Crimea: Settlement and the problem with historical context in questions of sovereignty

One of the most frequent issues arising from questions of sovereignty is that of historical context vis-a-vis self-determination. When Woodrow Wilson put forward his Fourteen Points at the deliberations in 1918, his support for self-determination (if not consistently applied personally) appeared to many to be a powerful and decisive recognition of the ideal of the nation as ‘sovereign state', as fought for in 19th century literature and revolutions. The idea that a people, united by a common culture, language, or custom, should be able to govern themselves, is an important expression of liberty and its ideal. Stability is of course important, but the freedom of decision making, of self governance, is the very reason for stability in the first place — not the other way around.

What I argue is that the notion of self-determination has been applied inconsistently. Rather than respect the will of a people, commentators and governments often decline to accept self-determination when it conflicts with their own political pragmatic ends, even though this constitutes an inconsistent application of their own ideals.

Take Crimea, for example. Putin’s paramilitary sponsored invasion of Crimea can be seen as a gross violation of international law and a terrifying expression of thuggish, expansionist tendencies reminiscent of the 1930s. Amidst all the condemnation of Putin’s actions, and bewildering support of maverick sympathizers, what was lost was self-determination. Obama said in a 2014 press conference that the “United States supports [the Prime Minister of Ukraine’s] government’s efforts and stands for the sovereignty, territorial integrity and democratic future of Ukraine.” The issue of ‘territorial integrity’ if referring to safety from invasion is absolutely essential. Yet the ambiguity of the term ‘territorial integrity’ is reflective of popular attitudes towards the Ukraine and Crimea – that’s to say that this is black and white: either you sympathize with Russian annexation, or you support Crimea being a part of Ukraine in absolution regardless of consequences. Given controlled and comfortable conditions, it seems right to say that the people of Crimea should be allowed to have a democratic, monitored plebiscite on their sovereignty.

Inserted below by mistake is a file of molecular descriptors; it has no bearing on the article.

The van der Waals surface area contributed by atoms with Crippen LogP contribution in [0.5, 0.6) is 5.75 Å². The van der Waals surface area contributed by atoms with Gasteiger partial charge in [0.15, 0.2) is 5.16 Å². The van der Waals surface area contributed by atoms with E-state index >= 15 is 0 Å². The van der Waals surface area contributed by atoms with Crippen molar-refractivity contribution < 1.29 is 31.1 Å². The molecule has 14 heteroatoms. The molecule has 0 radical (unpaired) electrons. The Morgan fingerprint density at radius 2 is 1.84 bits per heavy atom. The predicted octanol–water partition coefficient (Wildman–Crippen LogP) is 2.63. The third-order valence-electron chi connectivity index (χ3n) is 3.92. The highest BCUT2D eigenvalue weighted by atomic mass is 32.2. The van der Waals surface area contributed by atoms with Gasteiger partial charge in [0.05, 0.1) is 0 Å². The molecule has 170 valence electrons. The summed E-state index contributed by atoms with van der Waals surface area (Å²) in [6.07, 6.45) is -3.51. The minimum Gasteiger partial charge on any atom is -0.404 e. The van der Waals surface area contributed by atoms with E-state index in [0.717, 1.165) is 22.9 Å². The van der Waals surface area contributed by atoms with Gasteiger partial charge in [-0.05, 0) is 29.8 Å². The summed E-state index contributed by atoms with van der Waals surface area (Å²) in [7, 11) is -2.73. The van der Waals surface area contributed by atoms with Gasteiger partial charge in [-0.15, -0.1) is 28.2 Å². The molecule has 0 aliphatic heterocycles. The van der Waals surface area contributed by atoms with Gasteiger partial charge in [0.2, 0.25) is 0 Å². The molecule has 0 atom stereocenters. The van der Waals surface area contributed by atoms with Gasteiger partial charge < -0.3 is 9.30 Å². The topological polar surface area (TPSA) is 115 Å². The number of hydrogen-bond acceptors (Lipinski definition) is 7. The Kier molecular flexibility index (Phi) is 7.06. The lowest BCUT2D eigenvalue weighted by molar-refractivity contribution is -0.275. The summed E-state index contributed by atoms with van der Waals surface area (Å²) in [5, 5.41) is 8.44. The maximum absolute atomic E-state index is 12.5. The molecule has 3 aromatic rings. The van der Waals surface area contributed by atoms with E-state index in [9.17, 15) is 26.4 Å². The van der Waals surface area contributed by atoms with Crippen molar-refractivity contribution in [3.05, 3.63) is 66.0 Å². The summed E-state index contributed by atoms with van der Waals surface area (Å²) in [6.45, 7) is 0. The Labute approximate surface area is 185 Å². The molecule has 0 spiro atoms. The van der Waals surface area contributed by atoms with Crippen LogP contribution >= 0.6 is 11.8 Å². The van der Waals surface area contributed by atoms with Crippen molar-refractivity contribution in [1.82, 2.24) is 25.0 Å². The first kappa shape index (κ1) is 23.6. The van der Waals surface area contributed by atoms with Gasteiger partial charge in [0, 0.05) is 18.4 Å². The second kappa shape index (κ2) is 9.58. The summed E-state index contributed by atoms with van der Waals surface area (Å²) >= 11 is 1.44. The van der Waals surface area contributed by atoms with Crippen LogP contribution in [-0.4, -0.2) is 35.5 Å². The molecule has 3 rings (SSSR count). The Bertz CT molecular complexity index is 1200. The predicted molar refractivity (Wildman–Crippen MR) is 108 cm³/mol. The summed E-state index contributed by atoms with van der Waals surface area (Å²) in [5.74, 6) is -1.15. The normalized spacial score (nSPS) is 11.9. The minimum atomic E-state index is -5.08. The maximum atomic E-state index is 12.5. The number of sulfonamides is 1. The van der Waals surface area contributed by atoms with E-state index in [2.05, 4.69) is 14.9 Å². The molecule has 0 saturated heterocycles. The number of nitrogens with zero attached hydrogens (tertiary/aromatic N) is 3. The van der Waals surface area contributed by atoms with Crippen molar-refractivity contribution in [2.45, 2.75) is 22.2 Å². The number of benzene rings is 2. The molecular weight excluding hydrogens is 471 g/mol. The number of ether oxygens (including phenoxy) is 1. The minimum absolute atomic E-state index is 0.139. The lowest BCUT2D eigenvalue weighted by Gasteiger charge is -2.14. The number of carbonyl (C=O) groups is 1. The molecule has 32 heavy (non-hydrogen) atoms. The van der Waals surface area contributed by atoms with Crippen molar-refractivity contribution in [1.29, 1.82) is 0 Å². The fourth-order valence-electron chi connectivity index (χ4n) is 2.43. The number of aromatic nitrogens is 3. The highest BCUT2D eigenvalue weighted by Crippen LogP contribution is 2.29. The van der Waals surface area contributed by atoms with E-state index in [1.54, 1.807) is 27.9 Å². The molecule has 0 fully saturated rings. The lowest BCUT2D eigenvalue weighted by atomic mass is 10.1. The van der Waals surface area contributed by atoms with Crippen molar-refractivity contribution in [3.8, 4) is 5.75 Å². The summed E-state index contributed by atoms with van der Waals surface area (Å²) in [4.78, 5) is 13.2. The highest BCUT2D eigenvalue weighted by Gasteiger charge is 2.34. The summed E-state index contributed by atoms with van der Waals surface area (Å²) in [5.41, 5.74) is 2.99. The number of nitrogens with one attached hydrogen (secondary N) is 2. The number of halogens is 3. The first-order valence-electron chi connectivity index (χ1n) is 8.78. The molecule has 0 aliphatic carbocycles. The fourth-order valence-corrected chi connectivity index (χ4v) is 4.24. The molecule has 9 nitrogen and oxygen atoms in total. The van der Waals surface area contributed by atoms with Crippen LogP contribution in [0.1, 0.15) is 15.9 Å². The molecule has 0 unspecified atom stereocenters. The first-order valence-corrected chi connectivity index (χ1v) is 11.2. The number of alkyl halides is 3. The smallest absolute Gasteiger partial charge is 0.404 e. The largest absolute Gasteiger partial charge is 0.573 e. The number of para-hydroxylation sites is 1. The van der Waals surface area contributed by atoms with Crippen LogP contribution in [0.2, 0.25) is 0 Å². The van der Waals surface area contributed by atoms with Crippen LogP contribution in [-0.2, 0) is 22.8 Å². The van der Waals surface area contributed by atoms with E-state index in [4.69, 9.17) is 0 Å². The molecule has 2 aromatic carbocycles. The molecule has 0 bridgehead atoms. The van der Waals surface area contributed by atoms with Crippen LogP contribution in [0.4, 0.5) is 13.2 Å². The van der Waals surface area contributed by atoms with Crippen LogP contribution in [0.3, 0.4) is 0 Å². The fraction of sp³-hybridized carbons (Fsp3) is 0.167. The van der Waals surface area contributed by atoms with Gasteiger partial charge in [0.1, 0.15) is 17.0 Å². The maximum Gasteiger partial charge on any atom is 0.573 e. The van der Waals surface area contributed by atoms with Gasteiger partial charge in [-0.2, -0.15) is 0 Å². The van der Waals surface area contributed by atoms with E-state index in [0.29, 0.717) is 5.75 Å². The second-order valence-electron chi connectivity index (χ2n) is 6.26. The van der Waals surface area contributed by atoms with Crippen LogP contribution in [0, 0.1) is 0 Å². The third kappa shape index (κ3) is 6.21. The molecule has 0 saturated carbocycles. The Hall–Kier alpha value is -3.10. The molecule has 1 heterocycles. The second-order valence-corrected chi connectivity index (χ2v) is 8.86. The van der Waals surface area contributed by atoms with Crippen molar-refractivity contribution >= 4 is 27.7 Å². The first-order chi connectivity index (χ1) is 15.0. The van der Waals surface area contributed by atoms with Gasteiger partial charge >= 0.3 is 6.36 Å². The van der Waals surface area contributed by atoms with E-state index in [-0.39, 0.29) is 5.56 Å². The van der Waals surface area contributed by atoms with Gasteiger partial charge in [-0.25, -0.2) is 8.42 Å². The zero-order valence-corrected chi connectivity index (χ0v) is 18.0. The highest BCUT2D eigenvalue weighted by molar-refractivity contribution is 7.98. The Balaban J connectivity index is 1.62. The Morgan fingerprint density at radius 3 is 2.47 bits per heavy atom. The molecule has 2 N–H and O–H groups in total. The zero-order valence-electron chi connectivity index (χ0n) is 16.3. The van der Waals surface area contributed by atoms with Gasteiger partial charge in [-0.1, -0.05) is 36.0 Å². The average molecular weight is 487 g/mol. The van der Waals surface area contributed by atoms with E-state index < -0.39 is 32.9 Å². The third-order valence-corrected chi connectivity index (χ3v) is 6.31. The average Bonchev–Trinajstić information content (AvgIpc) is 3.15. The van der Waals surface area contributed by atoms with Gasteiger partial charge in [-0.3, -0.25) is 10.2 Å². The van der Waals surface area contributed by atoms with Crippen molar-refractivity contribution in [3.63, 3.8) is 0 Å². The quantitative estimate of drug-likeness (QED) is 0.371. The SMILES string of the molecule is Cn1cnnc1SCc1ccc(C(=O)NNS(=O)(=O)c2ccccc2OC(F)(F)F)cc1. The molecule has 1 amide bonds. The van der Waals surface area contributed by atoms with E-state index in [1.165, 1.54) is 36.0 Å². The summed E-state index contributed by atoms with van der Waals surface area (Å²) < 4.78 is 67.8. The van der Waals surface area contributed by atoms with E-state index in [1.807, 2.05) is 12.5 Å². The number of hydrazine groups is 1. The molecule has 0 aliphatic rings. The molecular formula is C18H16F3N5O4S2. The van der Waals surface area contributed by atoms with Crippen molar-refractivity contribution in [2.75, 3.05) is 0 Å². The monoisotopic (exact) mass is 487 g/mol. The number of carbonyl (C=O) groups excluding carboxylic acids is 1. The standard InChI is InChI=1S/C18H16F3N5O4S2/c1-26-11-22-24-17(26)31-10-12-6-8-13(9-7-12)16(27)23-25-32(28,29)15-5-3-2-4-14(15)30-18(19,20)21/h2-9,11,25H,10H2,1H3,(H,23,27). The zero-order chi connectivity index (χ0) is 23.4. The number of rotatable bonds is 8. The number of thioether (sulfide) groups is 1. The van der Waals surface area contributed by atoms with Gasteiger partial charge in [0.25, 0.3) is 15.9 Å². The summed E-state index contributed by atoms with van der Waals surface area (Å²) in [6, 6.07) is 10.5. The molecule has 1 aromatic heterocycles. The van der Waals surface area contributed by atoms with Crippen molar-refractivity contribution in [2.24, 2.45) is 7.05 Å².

Of course the difficulty with a plebiscite is that status-quo in Crimea has been severely challenged and altered – people have left, fears have been raised, and others have migrated to the region. Principally, fears of Russian intervention or pressure from other powers would undoubtedly affect the outcome of any democratic vote. In that sense, perhaps any democratic vote on Crimean sovereignty, whether to be Ukrainian or Russian, is a flawed venture. With the passing of time perhaps a vote is more conceivable, but equally integration of Crimea into the Russian Federation may simply increase Russification in the region.

Alternatively, perhaps Crimea can serve as an important historical example – a warning of the dangers of rejecting tensions of sovereignty and regional identity, if we take it that that Crimean uncertainty over being part of Ukraine is a factor prior to Euromaidan. The 'possibility' of Crimeans feeling like they should be part of Russia rather Ukraine should be acknowledged and treated seriously, rather than written off as a far-fetched oddity. People all too often forget that Crimea was part of the Russian SFSR until 1954, but also that the Crimea was up to 50% ethnically Tartar in the 1920s – until Stalin’s policy of forced-deportation and violence decimated the population. Foreign policy should not be about suiting the interests of a particular nation, but should serve to peacefully and democratically enable the freedoms of groups of people – particularly when it comes to questions of self-determination.